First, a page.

Paul is firm even if some modern commentators are not: we will be judged, at least in part, for eternal life on the basis of our works.  (p108)

I do wonder…if the contemporary tendency, at least at the level of popular Christian teaching and preaching, to center “image of God” theology on the human essence (ontology) rather than on the human purpose (teleology) might give the doctrine short shrift.  (p147)

When a person is truly acting as the image of God, he or she serves as a genuine contact point between God and creation, mediating God’s presence to creation (including other humans and all other creatures).  (p152)

Properly speaking, at the present time Jesus the king is the only person who has already been directly judged by God (the Father), found to be in the right (justified), and vindicated. His resurrection from the dead is proof of his innocence—that he truly has been justified. Resurrection constitutes Jesus’s deliverance and total vindication. Currently no other person has been directly justified and declared righteous apart from him. All other cases are reserved for the final judgment.  (p168)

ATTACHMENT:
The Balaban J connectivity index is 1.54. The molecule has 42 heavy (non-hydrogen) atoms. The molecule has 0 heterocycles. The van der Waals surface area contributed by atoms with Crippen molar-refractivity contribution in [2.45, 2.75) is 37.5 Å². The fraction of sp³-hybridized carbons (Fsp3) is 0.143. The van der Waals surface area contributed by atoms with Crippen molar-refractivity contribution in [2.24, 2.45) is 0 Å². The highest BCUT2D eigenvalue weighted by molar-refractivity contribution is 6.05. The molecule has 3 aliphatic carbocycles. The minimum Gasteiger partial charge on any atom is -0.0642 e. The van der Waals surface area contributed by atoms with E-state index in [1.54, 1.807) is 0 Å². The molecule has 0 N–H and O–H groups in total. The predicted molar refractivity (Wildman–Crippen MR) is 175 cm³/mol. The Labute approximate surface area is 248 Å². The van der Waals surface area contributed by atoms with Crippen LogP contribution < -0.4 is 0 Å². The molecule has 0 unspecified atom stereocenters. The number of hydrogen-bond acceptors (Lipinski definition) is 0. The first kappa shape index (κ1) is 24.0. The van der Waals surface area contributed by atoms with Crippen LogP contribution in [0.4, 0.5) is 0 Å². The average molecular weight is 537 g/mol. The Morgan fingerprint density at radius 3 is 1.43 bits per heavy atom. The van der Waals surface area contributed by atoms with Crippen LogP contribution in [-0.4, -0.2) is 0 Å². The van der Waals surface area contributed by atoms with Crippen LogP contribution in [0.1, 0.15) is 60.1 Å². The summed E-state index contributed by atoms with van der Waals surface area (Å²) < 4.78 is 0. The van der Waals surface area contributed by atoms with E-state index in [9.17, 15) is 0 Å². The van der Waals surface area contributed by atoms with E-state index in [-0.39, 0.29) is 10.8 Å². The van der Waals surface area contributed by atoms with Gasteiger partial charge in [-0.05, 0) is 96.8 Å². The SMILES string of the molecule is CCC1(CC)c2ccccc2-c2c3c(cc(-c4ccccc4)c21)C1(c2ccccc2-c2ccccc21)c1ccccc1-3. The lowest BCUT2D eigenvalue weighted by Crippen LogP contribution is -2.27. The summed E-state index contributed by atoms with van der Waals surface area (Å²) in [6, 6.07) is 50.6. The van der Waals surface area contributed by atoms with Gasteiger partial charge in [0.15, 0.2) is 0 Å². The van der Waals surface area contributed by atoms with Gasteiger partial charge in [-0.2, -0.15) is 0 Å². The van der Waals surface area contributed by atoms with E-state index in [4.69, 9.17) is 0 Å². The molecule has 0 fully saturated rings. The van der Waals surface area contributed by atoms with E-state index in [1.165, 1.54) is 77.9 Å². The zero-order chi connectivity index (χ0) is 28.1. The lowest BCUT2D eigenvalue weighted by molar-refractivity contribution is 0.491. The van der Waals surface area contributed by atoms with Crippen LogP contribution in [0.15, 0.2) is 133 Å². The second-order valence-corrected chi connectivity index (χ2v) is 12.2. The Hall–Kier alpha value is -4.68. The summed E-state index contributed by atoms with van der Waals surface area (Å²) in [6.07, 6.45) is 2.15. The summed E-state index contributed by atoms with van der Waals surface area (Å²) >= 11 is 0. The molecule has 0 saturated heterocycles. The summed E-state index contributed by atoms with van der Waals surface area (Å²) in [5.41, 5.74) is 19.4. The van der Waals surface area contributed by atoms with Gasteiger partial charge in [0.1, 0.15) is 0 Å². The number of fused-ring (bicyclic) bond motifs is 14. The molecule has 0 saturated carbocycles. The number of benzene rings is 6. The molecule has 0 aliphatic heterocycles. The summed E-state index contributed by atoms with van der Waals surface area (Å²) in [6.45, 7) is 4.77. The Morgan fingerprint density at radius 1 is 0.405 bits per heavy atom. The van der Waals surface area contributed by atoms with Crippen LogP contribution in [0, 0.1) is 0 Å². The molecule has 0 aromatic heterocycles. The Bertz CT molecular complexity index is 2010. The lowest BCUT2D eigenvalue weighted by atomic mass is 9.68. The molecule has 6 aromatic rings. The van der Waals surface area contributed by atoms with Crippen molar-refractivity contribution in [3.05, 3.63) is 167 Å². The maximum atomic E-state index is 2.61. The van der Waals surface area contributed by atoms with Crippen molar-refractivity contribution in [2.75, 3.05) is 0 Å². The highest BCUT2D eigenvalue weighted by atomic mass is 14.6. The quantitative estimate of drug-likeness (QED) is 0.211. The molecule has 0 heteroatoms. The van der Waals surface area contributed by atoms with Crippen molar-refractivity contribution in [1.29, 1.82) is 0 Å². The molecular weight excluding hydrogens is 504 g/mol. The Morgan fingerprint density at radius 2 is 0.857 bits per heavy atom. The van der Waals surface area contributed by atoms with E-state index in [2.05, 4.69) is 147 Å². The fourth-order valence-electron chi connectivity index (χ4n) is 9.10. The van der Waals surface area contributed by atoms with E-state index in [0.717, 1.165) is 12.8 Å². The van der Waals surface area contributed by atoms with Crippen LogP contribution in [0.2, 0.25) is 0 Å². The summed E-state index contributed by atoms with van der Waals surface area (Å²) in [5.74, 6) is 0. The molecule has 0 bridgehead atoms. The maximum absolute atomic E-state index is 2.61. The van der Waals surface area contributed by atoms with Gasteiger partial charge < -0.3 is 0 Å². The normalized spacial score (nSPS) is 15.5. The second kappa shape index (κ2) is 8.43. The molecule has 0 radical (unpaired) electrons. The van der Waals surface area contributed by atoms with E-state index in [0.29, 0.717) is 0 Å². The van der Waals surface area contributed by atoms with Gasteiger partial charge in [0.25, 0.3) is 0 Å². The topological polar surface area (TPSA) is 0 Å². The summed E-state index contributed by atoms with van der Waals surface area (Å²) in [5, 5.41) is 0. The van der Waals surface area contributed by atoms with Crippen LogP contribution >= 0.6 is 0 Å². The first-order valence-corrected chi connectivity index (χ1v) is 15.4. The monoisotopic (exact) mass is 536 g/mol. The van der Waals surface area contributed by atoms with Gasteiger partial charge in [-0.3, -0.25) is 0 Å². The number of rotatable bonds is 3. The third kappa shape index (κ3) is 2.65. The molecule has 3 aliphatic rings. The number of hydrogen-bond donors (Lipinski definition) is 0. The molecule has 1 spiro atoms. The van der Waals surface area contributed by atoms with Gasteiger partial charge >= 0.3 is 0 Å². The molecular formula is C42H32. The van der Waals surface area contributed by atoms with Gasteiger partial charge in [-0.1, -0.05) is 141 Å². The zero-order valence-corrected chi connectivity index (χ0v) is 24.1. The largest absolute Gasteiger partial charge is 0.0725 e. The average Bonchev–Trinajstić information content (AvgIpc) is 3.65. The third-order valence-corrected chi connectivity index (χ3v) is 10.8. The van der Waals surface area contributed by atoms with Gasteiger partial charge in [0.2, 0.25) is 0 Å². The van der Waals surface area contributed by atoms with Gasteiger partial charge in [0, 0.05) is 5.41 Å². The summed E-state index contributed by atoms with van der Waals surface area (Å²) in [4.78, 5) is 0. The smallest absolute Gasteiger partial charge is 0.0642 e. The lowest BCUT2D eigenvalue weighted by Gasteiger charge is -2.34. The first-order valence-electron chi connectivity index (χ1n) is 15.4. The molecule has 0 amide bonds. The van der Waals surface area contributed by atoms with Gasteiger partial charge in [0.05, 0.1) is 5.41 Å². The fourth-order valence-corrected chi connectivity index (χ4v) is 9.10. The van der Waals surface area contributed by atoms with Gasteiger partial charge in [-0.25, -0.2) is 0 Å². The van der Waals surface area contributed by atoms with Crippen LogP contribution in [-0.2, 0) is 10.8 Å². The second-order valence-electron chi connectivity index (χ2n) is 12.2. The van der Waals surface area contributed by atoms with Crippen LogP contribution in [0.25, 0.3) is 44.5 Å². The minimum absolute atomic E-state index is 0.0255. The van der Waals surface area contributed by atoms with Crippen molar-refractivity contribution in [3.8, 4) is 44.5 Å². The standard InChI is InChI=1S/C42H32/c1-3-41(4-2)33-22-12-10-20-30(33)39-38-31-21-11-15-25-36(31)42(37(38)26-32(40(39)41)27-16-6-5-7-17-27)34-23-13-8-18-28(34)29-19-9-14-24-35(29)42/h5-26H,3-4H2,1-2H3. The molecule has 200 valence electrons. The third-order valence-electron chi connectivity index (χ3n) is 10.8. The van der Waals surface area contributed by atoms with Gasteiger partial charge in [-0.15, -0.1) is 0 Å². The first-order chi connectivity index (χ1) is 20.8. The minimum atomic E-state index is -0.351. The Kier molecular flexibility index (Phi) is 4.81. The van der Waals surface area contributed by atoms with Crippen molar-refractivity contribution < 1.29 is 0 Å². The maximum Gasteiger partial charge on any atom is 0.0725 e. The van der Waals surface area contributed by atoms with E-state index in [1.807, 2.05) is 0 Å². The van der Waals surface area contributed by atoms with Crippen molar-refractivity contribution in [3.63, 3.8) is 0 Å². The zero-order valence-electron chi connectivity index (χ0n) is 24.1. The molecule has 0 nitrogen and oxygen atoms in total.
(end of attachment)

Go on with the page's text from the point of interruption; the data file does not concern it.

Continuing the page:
The transactional idea of the Christ’s righteousness being imputed to us so that it covers our unclean sins is nowhere to be found in Scripture…  The language of imputation can be preserved if it retains a more modest valence as a subset of union with the Christ-king. Paul favors the language not of covering for imputation, but of counting or reckoning or considering (logizomai) for those who are found to be “in the Messiah” (e.g., Rom. 4:3–11, 22–24; 2 Cor. 5:19; Gal. 3:6). Imputation can be maintained from a biblical standpoint only if it is predicated on a prior or simultaneous union and if it is regarded as a counting or reckoning.  (p182)

This point should be regarded as absolutely nonnegotiable: a true gospel invitation must summon the hearer toward a confession of allegiance to Jesus as the king or cosmic Lord…  We must stop asking others to invite Jesus into their hearts and start asking them to swear allegiance to Jesus the king.  (p199)